However, there is a rule of thumb which makes it much easier to differentiate between rules and monitors:
Rules are used for collecting performance data or to run scripts and Monitors check on the health state of a component.
Of course there is much more to know but it is a good starting point. Lets continue.

Monitors update almost real-time so they show the actual state of a monitored object. When one opens the Health Explorer for a computer, the monitor will show up as well. So it is relatively easy to see whether a monitor 'has arrived' and entered a working state.

Screendump 1.
A newly built monitor (Intersite Messaging Monitor) is in place but not 'on':

Screendump 2.
The newly built monitor entered a running state:

Besides that, monitors work different compared to rules. Monitors collect data from various sources and based on that information decide the health status of the monitored object (red, yellow or green). Therefore monitors are also called 'State Machines'. This latter also tells about the way collected data by monitors is treated. The collected data is never stored in the OpsMgr database, nor the Data Warehouse, only the changes of state and the related alerts are.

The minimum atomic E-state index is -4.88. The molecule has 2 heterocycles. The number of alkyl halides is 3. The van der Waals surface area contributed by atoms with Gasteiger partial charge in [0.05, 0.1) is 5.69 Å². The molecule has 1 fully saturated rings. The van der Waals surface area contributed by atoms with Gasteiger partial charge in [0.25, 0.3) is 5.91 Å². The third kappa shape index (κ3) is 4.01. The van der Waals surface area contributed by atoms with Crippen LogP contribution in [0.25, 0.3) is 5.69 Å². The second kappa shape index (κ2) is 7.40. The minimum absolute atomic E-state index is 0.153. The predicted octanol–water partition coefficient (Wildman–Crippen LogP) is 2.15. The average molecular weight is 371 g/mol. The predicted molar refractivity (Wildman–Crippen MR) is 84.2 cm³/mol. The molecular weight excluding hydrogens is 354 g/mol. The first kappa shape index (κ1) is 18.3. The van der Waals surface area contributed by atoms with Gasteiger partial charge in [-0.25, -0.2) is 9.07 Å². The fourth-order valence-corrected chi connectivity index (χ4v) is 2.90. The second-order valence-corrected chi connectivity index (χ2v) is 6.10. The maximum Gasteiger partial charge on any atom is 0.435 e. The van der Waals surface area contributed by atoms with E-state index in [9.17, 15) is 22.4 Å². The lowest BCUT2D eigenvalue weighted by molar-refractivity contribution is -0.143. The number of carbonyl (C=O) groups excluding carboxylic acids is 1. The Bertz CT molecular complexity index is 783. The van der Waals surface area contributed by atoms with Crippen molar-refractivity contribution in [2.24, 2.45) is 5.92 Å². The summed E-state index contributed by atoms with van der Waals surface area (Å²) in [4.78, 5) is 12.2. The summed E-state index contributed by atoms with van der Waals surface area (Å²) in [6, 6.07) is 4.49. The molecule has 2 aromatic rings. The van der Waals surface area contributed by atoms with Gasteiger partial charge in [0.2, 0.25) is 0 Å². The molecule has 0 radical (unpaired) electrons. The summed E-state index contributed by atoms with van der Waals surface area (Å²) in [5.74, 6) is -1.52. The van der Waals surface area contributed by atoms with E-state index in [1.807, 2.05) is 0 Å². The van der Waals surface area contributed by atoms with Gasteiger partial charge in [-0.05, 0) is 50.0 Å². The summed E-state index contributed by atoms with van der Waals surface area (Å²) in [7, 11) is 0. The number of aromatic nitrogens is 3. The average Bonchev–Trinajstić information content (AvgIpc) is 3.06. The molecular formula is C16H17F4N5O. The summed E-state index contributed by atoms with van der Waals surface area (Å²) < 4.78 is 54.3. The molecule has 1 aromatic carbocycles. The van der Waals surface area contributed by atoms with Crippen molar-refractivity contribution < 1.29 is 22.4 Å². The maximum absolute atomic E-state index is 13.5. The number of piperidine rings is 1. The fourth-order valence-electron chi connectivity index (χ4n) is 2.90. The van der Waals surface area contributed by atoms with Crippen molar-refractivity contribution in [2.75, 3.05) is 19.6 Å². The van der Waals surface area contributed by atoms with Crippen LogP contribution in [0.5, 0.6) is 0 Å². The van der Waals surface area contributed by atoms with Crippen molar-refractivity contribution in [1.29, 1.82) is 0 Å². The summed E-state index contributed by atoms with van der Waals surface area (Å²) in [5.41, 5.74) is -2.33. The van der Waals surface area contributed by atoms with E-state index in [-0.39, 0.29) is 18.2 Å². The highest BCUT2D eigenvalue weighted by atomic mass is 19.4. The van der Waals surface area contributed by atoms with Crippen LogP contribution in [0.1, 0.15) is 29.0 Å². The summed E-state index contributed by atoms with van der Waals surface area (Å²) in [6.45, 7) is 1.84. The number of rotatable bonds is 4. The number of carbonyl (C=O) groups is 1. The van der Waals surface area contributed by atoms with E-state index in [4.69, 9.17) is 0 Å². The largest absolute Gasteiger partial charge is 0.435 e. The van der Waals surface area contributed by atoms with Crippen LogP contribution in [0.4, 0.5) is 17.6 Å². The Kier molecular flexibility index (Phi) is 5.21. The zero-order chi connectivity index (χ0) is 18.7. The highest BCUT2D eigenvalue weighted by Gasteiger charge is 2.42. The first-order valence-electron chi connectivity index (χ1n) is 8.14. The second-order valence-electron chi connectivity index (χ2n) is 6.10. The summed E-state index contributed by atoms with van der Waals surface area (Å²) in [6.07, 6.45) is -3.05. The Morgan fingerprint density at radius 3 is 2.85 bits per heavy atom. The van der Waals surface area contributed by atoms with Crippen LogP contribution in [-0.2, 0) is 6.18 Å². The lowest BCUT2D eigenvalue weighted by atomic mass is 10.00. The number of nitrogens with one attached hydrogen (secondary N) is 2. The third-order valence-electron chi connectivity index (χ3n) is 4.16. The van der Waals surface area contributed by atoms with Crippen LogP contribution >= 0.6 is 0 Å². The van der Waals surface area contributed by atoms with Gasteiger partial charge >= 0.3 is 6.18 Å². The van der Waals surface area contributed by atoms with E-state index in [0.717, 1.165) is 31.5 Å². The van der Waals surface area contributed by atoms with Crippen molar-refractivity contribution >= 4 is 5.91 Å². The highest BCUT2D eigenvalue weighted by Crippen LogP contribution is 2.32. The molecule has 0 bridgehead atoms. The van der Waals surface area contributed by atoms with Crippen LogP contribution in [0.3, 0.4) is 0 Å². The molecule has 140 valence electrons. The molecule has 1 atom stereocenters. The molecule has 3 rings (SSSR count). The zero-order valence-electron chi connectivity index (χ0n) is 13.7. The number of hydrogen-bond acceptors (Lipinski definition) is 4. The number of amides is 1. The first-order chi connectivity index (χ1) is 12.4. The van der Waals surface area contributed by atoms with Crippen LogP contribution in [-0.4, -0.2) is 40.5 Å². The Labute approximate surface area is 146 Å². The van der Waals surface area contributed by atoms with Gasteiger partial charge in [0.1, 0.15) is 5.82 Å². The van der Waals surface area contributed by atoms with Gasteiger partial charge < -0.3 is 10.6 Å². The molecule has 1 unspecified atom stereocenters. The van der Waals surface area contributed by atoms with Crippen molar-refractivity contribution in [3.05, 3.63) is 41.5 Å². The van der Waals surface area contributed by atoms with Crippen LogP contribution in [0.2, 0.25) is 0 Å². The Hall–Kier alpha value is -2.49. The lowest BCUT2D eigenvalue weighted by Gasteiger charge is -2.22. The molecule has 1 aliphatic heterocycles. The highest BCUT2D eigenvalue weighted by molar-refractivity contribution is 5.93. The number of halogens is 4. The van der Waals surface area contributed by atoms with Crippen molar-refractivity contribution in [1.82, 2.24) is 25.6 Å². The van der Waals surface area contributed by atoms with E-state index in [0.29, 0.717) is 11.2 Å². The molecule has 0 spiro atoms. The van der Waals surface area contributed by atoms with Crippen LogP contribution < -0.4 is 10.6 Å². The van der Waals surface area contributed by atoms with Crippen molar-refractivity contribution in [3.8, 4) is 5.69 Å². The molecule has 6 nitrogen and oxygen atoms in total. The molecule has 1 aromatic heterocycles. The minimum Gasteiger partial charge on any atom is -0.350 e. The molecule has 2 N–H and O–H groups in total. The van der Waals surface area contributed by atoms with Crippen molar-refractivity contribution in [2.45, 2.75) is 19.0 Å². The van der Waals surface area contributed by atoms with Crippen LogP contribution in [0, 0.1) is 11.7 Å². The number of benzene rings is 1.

Rules on the contrary store their collected data in the Data Warehouse so it can be used for reports later on. Rules collect their performance data from log files, perfmon, event logs and so on. Based on that collected information, rules are also capable of raising Alerts within SCOM.

So when one wants to monitor a device with SCOM but also wants to run reports on it, one has to build a rule for collecting performance data that will show up in reports and a monitor that shows the state of that device in SCOM.

Tuesday, March 10, 2009

Speeding up the SCOM Console

Beware! When editing the registry one can cause damage which cannot be undone. So be carefull when performing the procedure mentioned in this blogposting. Always make an export of the registrykeys before deleting ANYTHING from the registry.
Ok, having said that, there is a nice trick to get the SCOM Console running faster.

At a customerssite I bumped into a situation where the SCOM operators complained about the performance of the SCOM Console. And they were right. It was very slugish. So I checked the RMS and the related SQL server. These servers were performing just fine. No glitch what so ever. They were dimensioned properly (enough cpu, RAM and fast disks) and when running perfmon on those servers, all was well.